NEW YORK — Amazon said Wednesday it will raise the average starting wage for frontline workers to $19 an hour from $18, which could help it attract more workers amid a tight labor market as the holiday season approaches .
Starting in October, Amazon said warehouse and shipping workers will be paid between $16 and $26 an hour, depending on their role and location in the United States. It will remain at $15 an hour through the end of June.
The raise comes after Amazon announced it would host a Prime-Day-like holiday shopping event in October, marking the company’s first two major sales increases in a year since July’s Prime Day deals event. Target and Walmart also said last week that they would offer holiday deals or gift returns in October to accommodate cash-strapped consumers who are expected to shop early and spread their spending over the holiday season.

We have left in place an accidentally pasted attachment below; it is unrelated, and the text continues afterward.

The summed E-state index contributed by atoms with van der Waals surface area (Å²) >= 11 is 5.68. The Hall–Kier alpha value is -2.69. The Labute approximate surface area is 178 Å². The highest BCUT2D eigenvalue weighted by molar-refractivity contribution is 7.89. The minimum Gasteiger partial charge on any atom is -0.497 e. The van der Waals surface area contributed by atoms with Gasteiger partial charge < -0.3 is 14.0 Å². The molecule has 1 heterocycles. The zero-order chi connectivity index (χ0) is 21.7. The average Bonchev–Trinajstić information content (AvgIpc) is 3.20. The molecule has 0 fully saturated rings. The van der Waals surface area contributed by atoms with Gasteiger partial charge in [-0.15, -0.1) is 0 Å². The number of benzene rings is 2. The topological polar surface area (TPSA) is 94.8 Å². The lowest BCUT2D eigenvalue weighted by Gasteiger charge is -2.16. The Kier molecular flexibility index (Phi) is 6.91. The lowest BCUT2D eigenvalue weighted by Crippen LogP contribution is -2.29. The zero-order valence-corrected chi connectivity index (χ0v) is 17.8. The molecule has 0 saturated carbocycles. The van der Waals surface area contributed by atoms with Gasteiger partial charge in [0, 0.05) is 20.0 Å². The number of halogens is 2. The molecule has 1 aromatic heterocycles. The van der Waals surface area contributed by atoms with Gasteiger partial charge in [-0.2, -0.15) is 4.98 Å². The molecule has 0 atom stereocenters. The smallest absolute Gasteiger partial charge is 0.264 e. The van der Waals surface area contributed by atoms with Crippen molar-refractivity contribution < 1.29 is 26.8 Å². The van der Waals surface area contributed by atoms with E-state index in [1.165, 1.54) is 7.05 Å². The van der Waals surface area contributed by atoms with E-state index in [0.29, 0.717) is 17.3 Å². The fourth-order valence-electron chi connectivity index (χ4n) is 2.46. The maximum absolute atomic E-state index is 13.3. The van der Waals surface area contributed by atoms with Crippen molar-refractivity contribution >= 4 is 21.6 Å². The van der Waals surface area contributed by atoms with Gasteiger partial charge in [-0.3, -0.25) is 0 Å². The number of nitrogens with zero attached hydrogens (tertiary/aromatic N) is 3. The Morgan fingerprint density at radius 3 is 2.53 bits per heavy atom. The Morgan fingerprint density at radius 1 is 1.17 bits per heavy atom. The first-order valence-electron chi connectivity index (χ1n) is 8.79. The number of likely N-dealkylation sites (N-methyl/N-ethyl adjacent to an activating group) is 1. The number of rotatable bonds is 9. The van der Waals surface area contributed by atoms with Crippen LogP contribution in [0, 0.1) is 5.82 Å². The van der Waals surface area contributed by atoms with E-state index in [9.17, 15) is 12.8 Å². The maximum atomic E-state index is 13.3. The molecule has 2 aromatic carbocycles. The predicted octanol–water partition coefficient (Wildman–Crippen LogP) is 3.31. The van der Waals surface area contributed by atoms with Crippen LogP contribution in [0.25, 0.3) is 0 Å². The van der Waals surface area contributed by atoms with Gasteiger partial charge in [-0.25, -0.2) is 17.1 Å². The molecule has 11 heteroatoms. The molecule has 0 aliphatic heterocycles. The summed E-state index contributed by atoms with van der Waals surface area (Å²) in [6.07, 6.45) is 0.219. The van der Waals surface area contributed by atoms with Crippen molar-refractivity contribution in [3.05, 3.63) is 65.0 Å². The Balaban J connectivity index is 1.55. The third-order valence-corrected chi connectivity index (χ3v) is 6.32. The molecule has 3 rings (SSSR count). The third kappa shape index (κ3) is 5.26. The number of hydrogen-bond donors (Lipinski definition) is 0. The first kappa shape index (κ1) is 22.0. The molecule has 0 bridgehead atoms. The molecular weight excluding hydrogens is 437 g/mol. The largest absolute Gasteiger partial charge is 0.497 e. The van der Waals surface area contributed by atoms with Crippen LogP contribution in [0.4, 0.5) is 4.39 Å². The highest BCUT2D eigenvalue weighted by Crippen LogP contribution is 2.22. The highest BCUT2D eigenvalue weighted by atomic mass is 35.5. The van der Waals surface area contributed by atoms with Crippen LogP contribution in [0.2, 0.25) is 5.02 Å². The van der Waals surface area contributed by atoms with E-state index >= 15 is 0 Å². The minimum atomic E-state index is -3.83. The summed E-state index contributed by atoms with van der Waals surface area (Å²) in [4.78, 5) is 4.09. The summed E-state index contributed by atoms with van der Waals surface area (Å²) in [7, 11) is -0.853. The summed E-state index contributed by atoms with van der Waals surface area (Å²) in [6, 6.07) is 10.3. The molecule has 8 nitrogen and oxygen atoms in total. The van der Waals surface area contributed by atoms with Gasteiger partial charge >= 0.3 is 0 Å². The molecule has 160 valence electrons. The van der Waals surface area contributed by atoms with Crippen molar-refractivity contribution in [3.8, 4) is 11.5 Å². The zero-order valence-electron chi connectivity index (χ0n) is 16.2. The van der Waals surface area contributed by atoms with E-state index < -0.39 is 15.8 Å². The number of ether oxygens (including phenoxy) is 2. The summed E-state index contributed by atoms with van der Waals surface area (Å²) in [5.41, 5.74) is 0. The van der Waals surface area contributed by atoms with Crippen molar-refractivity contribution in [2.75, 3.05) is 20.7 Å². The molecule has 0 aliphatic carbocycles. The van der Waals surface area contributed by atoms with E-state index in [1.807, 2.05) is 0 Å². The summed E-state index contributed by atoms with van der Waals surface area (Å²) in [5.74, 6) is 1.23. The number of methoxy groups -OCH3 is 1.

The company is also offering pay raises amid a growing union movement within its warehouses due to worker complaints about wages and working conditions. Next month, Amazon warehouse workers in upstate New York will vote in a union election spearheaded by the Amazon Union, a grassroots group of former and current Amazon workers who met in Staten Island in April. One of the warehouses won a union victory. The nascent union then lost an election at a nearby warehouse.
Amazon last year raised its average hourly wage to $18. It said the new raise will cost $1 billion over the next year.
Separately, the company said its payroll access program, Anytime Pay, will also change, allowing employees to get paid more than once or twice a month.
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